A complex path for domestication of B. subtilis sociality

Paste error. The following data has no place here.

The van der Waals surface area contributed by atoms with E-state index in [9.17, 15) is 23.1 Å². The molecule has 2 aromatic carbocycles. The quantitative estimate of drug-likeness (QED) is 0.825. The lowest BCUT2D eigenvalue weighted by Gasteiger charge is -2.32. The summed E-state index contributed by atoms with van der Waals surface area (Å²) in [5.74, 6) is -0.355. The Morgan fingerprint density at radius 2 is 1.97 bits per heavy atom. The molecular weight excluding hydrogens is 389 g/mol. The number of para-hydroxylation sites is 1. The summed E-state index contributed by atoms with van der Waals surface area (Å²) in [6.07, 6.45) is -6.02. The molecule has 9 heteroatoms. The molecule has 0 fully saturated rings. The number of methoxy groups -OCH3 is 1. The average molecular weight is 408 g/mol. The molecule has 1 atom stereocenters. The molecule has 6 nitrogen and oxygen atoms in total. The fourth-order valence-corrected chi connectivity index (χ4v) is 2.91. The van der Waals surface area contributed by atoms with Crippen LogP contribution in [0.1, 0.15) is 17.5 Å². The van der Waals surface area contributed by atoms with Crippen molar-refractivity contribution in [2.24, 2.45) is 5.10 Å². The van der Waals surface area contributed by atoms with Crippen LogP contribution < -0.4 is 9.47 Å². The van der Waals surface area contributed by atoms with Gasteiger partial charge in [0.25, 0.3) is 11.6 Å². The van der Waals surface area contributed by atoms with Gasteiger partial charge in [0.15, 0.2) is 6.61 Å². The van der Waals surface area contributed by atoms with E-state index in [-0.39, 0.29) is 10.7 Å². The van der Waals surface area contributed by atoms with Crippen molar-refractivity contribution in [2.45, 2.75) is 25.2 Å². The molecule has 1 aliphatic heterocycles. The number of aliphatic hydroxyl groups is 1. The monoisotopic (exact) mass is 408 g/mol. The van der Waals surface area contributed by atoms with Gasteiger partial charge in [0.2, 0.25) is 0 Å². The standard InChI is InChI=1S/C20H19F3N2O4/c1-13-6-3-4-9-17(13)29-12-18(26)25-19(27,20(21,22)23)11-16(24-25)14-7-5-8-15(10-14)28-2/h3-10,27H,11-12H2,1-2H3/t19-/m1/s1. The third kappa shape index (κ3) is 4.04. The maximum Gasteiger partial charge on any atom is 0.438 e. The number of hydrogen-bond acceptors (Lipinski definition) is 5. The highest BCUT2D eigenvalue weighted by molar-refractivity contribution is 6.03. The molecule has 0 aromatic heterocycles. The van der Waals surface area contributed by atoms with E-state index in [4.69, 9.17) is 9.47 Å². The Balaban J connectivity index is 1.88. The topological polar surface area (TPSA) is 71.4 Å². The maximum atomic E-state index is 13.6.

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Microorganisms adapt to the lab environment by eliminating unnecessary genetic systems. In Bacillus subtilis, such adaptation resulted in the lab strain being unable to form complex, matrix-associated structures known as biofilms. We recently showed that the ancestor of the lab strain, which is considered by the research community to be a stereotypical ‘wild’ strain, carries an atypical mutation in the RapP–PhrP quorum-sensing system. We have found that this mutation has profound effects on the biofilm phenotype of the ancestral strain. Here we discuss these recent findings and present more data that focuses on the lessons that can be learned from this work on the domestication of microorganisms.